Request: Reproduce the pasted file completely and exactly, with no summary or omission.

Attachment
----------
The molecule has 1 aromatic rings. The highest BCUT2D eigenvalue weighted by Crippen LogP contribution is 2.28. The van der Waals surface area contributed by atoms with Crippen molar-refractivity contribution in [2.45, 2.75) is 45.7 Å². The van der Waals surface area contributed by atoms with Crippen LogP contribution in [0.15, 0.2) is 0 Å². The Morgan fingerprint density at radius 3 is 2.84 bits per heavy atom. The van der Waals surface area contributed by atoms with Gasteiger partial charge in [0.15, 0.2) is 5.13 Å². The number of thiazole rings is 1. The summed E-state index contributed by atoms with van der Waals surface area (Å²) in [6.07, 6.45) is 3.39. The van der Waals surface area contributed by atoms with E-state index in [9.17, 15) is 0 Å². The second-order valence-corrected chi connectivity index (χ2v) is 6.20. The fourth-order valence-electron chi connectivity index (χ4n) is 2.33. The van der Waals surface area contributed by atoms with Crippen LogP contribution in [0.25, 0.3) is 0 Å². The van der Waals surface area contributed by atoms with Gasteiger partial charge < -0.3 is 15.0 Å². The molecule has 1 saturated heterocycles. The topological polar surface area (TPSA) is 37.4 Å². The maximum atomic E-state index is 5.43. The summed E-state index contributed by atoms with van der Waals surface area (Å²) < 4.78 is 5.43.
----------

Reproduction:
The molecule has 1 aromatic rings. The highest BCUT2D eigenvalue weighted by Crippen LogP contribution is 2.28. The van der Waals surface area contributed by atoms with Crippen molar-refractivity contribution in [2.45, 2.75) is 45.7 Å². The van der Waals surface area contributed by atoms with Crippen LogP contribution in [0.15, 0.2) is 0 Å². The Morgan fingerprint density at radius 3 is 2.84 bits per heavy atom. The van der Waals surface area contributed by atoms with Gasteiger partial charge in [0.15, 0.2) is 5.13 Å². The number of thiazole rings is 1. The summed E-state index contributed by atoms with van der Waals surface area (Å²) in [6.07, 6.45) is 3.39. The van der Waals surface area contributed by atoms with E-state index in [9.17, 15) is 0 Å². The second-order valence-corrected chi connectivity index (χ2v) is 6.20. The fourth-order valence-electron chi connectivity index (χ4n) is 2.33. The van der Waals surface area contributed by atoms with Crippen LogP contribution in [0.25, 0.3) is 0 Å². The van der Waals surface area contributed by atoms with Gasteiger partial charge < -0.3 is 15.0 Å². The molecule has 1 saturated heterocycles. The topological polar surface area (TPSA) is 37.4 Å². The maximum atomic E-state index is 5.43. The summed E-state index contributed by atoms with van der Waals surface area (Å²) < 4.78 is 5.43.